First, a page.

A collection of portraits of famous writers like Charles Dickens, Oscar Wilde and others.

American Pastoral (Vintage, 1997) / Philip Roth

The Night Watch (Virago, 2006) / Sarah Waters
Another pageturner from the Orange Prize- and Booker Prize-shortlisted author of Fingersmith (2002). Perhaps a very strong contender for the 2006 Booker Prize for Fiction?

Mark Twain: A Life (Scribner, 2006) / Ron Powers
An enjoyable biography of Mark Twain (1835-1910). First published in the United States by Free Press in 2005.

Birthday Letters (Faber & Faber, 1998) / Ted Hughes
Birthday Letters is now one of the biggest-selling poetry collections of all time, with sales climbing towards half a million. One of my all-time favourite poetry collections. The writing here is extraordinary.

Tuesday, February 14, 2006


Dylan Thomas (1914-1953)

Do not go gentle into that good night
Old age should burn and rave at close of day;
Rage, rage against the dying of the light.

Though wise men at their end know dark is right,
Because their words had forked no lightening they
Do not go gentle into that good night.

Good men, the last wave by, crying how bright
Their frail deeds might have danced in a green bay,
Rage, rage against the dying of the light.
Wild men who caught and sang the sun in flight,
And learn, too late, they grieved it on its way,
Do not go gentle into that goodnight.

Grave men, near death, who see with blinding sight
Blind eyes could blaze like meteors and be gay,
Rage, rage against the dying of the light.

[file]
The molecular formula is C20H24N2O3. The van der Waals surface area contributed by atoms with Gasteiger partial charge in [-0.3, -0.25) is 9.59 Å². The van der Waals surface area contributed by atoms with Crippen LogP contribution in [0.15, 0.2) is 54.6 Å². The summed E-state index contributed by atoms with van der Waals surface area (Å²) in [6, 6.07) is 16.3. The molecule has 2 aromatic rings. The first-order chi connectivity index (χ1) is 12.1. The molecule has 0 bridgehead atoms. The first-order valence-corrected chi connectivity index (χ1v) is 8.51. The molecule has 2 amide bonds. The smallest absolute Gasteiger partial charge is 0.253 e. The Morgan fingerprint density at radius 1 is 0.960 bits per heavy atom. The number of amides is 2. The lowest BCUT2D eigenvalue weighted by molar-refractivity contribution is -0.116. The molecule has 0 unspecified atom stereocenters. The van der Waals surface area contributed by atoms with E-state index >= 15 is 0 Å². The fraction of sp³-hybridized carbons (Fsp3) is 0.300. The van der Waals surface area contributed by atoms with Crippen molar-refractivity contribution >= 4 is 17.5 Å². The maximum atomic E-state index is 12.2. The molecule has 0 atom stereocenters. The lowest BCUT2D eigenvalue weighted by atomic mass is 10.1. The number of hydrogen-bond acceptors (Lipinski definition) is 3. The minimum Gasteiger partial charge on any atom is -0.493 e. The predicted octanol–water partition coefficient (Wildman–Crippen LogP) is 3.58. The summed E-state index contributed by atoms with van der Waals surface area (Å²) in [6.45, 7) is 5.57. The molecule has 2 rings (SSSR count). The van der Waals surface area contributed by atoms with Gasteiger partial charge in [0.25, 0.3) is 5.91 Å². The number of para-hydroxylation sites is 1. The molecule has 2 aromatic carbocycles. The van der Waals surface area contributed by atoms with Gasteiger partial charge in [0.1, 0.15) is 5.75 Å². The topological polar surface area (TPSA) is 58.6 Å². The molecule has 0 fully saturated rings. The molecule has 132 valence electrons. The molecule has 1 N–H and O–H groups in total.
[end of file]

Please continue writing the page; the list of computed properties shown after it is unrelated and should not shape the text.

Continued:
And you, my father, there on the sad height,
Curse, bless, me now with your fierce tears, I pray.
Do not go gentle into that goodnight.
Rage, rage against the dying of the light.

Monday, February 13, 2006

POETRY ... Elizabeth BEWICK

Oranges at Christmas Time
Elizabeth Bewick

I can see our dining-room still,
the sideboard with a central mirror,
heavy two-handled fruit bowl
doubled by its own reflection
in the glass; round red Jonathans
polished to perfection, Jaffa oranges
and sometimes pears; no rules
forbidding us to touch—they were
there for the picking.

At Christmas there were tangerines
for eating at the table after meals.
A conniving uncle taught us how to spit
the pips backwards into the fire
without getting up from our chairs,
my mother indulgent to his goings-on.
He was the same uncle who tickled us
till we screamed for mercy then drew
breath to ask for more.

Last Christmas I was given a tree,
a Citrus Mitis, fragrant with flowers
growing in clusters, perfectly formed,
delicate and white, five small oranges
appearing at the same time. They
ripened to perfection and I used
them in my next batch of marmalade,
alongside the Sevilles and the limes,
and it tasted fine.

New oranges upon my tree this year,
rich colour set to rhythm and to rhyme,
their succulence a secret learned
in childhood, schooled by my mother's
tolerance—acceptance of the aunt who
taught us to suck oranges messily
through a sugar lump, thrust deep into
a hole made through the rind, to reach
the flesh beneath.

Oranges at Christmas time, memory
sharp as their flavour, sweet as the
indulgences of childhood and the lasting power of love.

From Light Unlocked: Christmas Card Poems
Eds. Kevin Crossley-Holland and Lawrence Sail
(Enitharmon Press, 2005)

Sunday, February 12, 2006


One of my favourite short-story writers

André Carrilho
The New York Times Book Review
February 12, 2006

Saturday, February 11, 2006


MELOY Maile [1972-] Short-story writer, novelist. Born in Helena, Montana, U.S. NOVELS A Family Daughter (2006); Liars and Saints (2003: shortlisted for the 2005 Orange Prize for Fiction) STORIES Half in Love (2002: co-winner of the 2003 PEN/Malamud Award for Short Fiction)

Friday, February 10, 2006


DESAI Kiran [1971-] Novelist; daughter of novelist Anita Desai. Born in Chandigarh, India. NOVELS The Inheritance of Loss (2006: longlisted for the 2006 Booker Prize for Fiction); Hullabaloo in the Guava Orchard (1998: winner of the 1998 Betty Trask Prize for Best First Novel)